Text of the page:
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Spectrum » Arts

Posted at: Feb 11, 2018, 12:54 AM; last updated: Feb 15, 2018, 1:07 PM (IST)

Unmasking the mask

Photographer Gauri Gill looks beyond the surface and delves deeper into the minds of obscure communities

Monica Arora

Contemporary artist Gauri Gill draws inspiration from communities inhabiting the fringes of society. A certain documentary filmmaker’s sense of observation laces her work and that is what evokes several emotions in the mind of the onlooker.

Take, for instance, her ongoing solo exhibition called Acts of Appearance, which is on view at the New Delhi-based Nature Morte art gallery. What catches attention are, of course, the coloured photographs by Gauri, a veritable statement on how the simple act of hiding behind an interpretative manmade mask can imbibe everyday acts of, say chatting with friends, or cooking a meal, or simply lounging on a cot at an hour of leisure, with a potent meaning — a meaning which offers the unknowing urban audience a sneak peek into the life of marginalised communities in their home and landscape.

These photographs are a result of her interactions with the Konkana tribe, an economically weak community, in a village of traditional Adivasi papier-mâché artists residing in Maharashtra’s Jawhar district. Gauri was first smitten by masks when her friends in Rajasthan’s Jogi community donned them at Holi. Later, in 2013, she heard about the Bahora procession of Maharashtra spanning rituals lasting many evenings wherein a mythological tale of yore is play-acted. However, it was in 2015 that she decided to create her own project. She commissioned a group of close to 20 persons, led by Subhas and Bhagvan Dharma Kadu, sons of the late indigenous Bahora mask maker Dharma Kadu, to create some outstanding pieces.

Unlike the traditional masks of gods and goddesses from epics such as the Ramayana, or demons, divine creatures and other legendary characters, which are otherwise a regular feature at the annual processions, these are masks of ordinary men, women, children, animals, and even common objects of daily use or desire, some familiar, some bearing exaggerated expressions.

The masks seem to lend a fresh dimension to these ordinary people in their native surroundings and give them a new voice, one which seems to be questioning their very deprivation of even the basic amenities of life; and yet, there is no trace of poignancy in their demeanour. The fact that their lives are so deeply interconnected with their environment is reiterated by the fact that the Bahora procession masks as well as the new masks commissioned for this project are created from paper pulp mixed with glue from a local tree. The chiseling and finishing is left to each artist’s discretion, unlike the Bahora masks which are also perfectly polished and lacquered. The person playing each character often believes the spirit to have entered him or her, and then partakes in a ritual procession that moves through the village.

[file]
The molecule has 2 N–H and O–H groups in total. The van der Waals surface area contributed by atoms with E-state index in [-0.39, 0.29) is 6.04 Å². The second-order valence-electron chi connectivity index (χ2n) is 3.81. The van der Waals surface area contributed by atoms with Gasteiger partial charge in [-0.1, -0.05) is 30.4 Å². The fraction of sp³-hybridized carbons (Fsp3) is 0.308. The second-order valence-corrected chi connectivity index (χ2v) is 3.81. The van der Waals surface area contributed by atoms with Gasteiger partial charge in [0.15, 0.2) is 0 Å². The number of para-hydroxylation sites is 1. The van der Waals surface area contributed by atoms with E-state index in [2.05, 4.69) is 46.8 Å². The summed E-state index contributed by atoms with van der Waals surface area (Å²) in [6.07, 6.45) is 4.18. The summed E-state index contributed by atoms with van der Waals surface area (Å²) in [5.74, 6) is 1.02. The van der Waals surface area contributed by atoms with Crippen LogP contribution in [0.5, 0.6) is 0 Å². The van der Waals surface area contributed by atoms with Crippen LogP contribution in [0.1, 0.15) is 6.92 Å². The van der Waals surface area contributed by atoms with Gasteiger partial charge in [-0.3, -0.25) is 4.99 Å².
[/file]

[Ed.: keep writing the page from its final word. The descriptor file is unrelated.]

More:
For Acts of Appearance, the actors wearing the masks performed against regular yet interesting backdrops as a classroom, an Asha care centre for women, the village bus-stop or a simple Panchayat bench in the square.

Juxtaposed with these evocative photographs run two parallel narratives entitled Notes from the Desert (1999 — ongoing) and The Mark on the Wall (1999 — ongoing). The former series is the name of a large archive of photographs beginning in 1999, a result of Gauri’s interaction with Rajasthan-based Jogi nomads, Muslim migrants and Bishnoi peasants among others, to create photographs that are mostly natural, but some posed for by the rural and oft-neglected people, marking important events in their precarious lives. Interestingly, in this show, the faces of the subjects are hidden fully or partially, akin to the mask-bearing subjects of the latest series. 

Works from The Mark on the Wall are black and white images of drawings by teachers, local artists and children under the government of India’s now defunct Leher Kaksha project, an attempt to teach government schoolchildren through the visual medium.

One can find references to human anatomy, recurring problems such as diarrhoea, a beautiful drawing of different birds and even one of Netaji Subhas Chandra Bose amidst these little shards of village life. Both these series are akin to a psychological insight into the deepest realm of these innate communities and are an apt extension, an addendum to Acts of Appearance, which, in its entirety, is a powerful insight into the life and times of a marginalised rural community. The artist almost seems to suggest that the fast-paced lives in contemporary metropolises are but an anti-thesis of the lives led by these people in their rural settings, often even without access to any of the so-called progress that many may claim is percolating through the length and breadth of India.

The works are the artist’s attempt to bring to the fore their everyday struggle, their resilience and their indomitable spirit, which is most vocal in these mute images. Despite the odds against which the community tries to rise, the photographs find protagonists often going about life in a joyous, even happy-go-lucky manner. As British novelist Charlotte Brontë wrote in the magnificent Jane Eyre: “And it is you, spirit — with will and energy, and virtue and purity — that I want, not alone with your brittle frame.” Walking out of Gauri’s exhibition, one cannot help but wonder as to what were the subjects behind those masks actually thinking? Their simple frames, crowned by these masks give away nothing...

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